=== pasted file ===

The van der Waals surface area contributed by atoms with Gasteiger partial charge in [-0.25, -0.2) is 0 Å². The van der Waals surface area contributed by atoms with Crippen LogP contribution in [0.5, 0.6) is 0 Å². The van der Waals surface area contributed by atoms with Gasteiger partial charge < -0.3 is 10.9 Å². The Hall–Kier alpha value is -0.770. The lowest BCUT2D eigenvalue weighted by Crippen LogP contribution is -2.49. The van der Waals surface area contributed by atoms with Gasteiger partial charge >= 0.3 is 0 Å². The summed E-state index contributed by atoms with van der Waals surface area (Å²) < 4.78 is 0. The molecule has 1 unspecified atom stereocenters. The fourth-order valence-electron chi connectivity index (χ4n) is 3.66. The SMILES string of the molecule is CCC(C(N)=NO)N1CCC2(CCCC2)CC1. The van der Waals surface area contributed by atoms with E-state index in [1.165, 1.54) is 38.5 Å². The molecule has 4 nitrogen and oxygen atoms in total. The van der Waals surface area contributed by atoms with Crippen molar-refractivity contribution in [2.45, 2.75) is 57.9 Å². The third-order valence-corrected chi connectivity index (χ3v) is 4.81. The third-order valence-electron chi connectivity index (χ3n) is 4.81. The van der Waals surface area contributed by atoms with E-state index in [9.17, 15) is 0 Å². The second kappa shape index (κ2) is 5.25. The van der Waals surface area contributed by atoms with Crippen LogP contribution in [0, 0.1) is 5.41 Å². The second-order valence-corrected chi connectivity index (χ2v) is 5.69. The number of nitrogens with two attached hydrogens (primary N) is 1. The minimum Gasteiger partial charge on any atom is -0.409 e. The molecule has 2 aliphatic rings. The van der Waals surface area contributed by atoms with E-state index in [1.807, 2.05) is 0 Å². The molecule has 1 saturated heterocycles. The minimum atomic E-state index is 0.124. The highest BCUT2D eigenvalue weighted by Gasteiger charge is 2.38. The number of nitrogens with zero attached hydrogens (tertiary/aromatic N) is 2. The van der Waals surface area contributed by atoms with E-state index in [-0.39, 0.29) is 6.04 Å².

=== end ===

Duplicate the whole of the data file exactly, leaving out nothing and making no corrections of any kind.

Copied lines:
The van der Waals surface area contributed by atoms with Gasteiger partial charge in [-0.25, -0.2) is 0 Å². The van der Waals surface area contributed by atoms with Crippen LogP contribution in [0.5, 0.6) is 0 Å². The van der Waals surface area contributed by atoms with Gasteiger partial charge < -0.3 is 10.9 Å². The Hall–Kier alpha value is -0.770. The lowest BCUT2D eigenvalue weighted by Crippen LogP contribution is -2.49. The van der Waals surface area contributed by atoms with Gasteiger partial charge >= 0.3 is 0 Å². The summed E-state index contributed by atoms with van der Waals surface area (Å²) < 4.78 is 0. The molecule has 1 unspecified atom stereocenters. The fourth-order valence-electron chi connectivity index (χ4n) is 3.66. The SMILES string of the molecule is CCC(C(N)=NO)N1CCC2(CCCC2)CC1. The van der Waals surface area contributed by atoms with E-state index in [1.165, 1.54) is 38.5 Å². The molecule has 4 nitrogen and oxygen atoms in total. The van der Waals surface area contributed by atoms with Crippen molar-refractivity contribution in [2.45, 2.75) is 57.9 Å². The third-order valence-corrected chi connectivity index (χ3v) is 4.81. The third-order valence-electron chi connectivity index (χ3n) is 4.81. The van der Waals surface area contributed by atoms with E-state index in [9.17, 15) is 0 Å². The second kappa shape index (κ2) is 5.25. The van der Waals surface area contributed by atoms with Crippen LogP contribution in [0, 0.1) is 5.41 Å². The second-order valence-corrected chi connectivity index (χ2v) is 5.69. The number of nitrogens with two attached hydrogens (primary N) is 1. The minimum Gasteiger partial charge on any atom is -0.409 e. The molecule has 2 aliphatic rings. The van der Waals surface area contributed by atoms with E-state index in [1.807, 2.05) is 0 Å². The molecule has 1 saturated heterocycles. The minimum atomic E-state index is 0.124. The highest BCUT2D eigenvalue weighted by Gasteiger charge is 2.38. The number of nitrogens with zero attached hydrogens (tertiary/aromatic N) is 2. The van der Waals surface area contributed by atoms with E-state index in [-0.39, 0.29) is 6.04 Å².